This was a unique day for the Pike - but one that was such a great success it might well become an annual event. No racing at all was seen (apart from a special celebrity race) but it was a day that offered something for everyone. It was certainly a day of contrasts, starting off with the civilised atmosphere of a village fete, and ending up with total chaos as an impromptu demoltion derby broke out on the infield!


The whole day was planned in memory of Mairéad D'Arcy, and raised money for two local charities nominated by the D'Arcy family; the ASD Unit in St Mary's Primary School, Dungarvan and the Dublin-based Temple Street Children's University Hospital.


We turned up at the familiar track entrance that morning not really knowing what to expect, but once in the pits there was a totally different aspect with colourful stalls setting up, bouncy castles and slides, and the fences bedecked with balloons in Mairéad's purple and yellow colours. From then on, there was something going on every minute of the day - to the extent that we checked the time, thinking it must be nearly lunchtime, and found it was late afternoon, nearly time for the day's climax, the crazy "Car Football" to take to the arena.


So, just to try and pick out a few highlights:


The first event on the track was "Maud's Mile", the mile being three laps of the race track. Billed as a "fun run", we were pleased to see that nearly everyone approached it as a gentle sociable stroll. That was so popular it was re-run later in the day for the late arrivals.


A fine selection of classic cars and bikes started to assemble, and they had a couple of track parades, joined by the Red Bull promotional girls who'd been handing out freebies in the crowd, and a few selected Hot Rods, including Ray D'Arcy in the 368 "tribute" Honda.


Later on the Healy family's two Micras lined up for a series of celebrity match races, with local politician Damien Geoghegan going head to head with Waterford football star Maria Delahunty - and very competitive and evenly matched they were too.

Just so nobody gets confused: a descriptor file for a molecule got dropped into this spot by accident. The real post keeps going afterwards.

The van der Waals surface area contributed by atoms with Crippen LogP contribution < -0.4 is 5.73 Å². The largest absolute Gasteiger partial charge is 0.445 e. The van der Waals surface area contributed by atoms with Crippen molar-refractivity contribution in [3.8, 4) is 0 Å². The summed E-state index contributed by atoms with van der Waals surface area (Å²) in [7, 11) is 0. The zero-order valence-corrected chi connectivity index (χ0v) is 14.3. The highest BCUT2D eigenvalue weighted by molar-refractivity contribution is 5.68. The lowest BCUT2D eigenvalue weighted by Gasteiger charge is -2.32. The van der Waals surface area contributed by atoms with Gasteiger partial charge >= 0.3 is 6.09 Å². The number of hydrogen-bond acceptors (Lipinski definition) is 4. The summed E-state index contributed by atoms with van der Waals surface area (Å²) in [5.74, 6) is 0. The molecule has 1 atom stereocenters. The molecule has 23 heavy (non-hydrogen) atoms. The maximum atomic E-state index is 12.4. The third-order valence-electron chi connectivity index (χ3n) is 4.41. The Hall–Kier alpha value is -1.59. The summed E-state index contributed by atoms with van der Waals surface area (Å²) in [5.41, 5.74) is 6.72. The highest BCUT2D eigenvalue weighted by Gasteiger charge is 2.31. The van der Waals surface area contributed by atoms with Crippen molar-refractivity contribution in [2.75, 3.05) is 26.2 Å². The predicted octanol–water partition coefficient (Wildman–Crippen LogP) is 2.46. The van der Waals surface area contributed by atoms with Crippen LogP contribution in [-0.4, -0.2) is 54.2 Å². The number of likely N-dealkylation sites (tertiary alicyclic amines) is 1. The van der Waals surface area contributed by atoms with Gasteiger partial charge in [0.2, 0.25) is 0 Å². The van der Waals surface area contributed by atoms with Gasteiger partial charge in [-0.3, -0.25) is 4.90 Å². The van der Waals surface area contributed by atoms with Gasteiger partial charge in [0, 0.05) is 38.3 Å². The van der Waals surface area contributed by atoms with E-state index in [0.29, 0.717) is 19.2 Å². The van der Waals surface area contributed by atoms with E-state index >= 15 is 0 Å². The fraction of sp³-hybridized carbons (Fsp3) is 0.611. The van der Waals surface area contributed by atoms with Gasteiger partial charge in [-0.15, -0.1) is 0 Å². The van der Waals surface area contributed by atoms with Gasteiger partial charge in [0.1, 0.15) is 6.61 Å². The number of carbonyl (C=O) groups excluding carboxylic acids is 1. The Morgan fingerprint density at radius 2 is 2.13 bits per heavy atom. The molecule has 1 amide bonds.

Off track the first visit had to be to the well stocked tea and cake stall - just as well to get there early as there was no time for a return visit even if there was any left. There was plenty to see around the other stalls, but one very special attraction was the 50 Years of Hot Rod display of memorabilia which occupied the signing-on office. It was a pleasure to meet some of the pioneers of Irish racing and hear some of their stories of those first events from which all Southern Irish Hot Rod and Autograss racing eventually grew.


Just outside the office the next generation of racers had a chance to make their mark - literally as a selection of the cars destined for the afternoon's "football" event met some creative children (and, to be honest, some slightly older "children") armed with paint pots.


As everyone enjoyed the afternoon sunshine, the entertainment moved up a notch with the appearance of multi-talented singing/racing duo Anita and Sean Lonergan. They put on a most enjoyable performance, again with a bit of a difference as we think it was the first time Anita had sung a duet with a Honda race engine, as Ray D'Arcy's Civic got a thorough tune-up!


With bike races on the track and a tug-o-war in the field, all too soon it was time to turn everyone's attention to the track as Ireland's first Car Football event kicked off (well, we assume it's the first as we don't know anyone else crazy enough to have this idea). Racers past and present entered into the spirit of this and eight teams lined up for the knock-out competition, each with three cars to field. Most players favoured a Micra or Yaris, but there was a sprinkling of Fiats and a Clio, plus a Colt which made its presence felt later on.


As the whistle blew for kick-off and the tackling began, there was soon a slight technical problem - the two giant inflatable footballs provided were not Micra or Yaris-proof! As the remains of the balls were dragged off to be patched up, the third round onwards saw the rules constantly evolving, with the cars, rather than the ball, actually scoring the goals. At that point, the goalposts didn't last long either. A lot of the cars weren't faring much better either. Somehow they all made it through the four heats and semi-finals to the final, plus a third place tie-off, with just a few substitutes from other teams needed to make up the numbers. At the end of it all, the Fifty Years of Hot Rod team presented the trophies, with first place going to Team Kiersey, Jeff Kiersey being joined by sons Seathrún and Micheál. Runners up were Team D'Arcy and the third place went to Team Pollard.


At the start of it all there'd been some idea of everyone taking their cars home and saving them for another event, but by the time the football tournament was over, there was only one thing that could be done. All the surviving cars were invited back onto the infield for a Demolition Derby. The Pike's annual Demolition is always a crazy event, but this one on the grass was something else! After a tremendous effort was needed to kill Kevin Healy's Micra, Rally Hally  in the biggest car there, the Colt, emerged victorious from a final showdown with Alan Houlihan's Micra.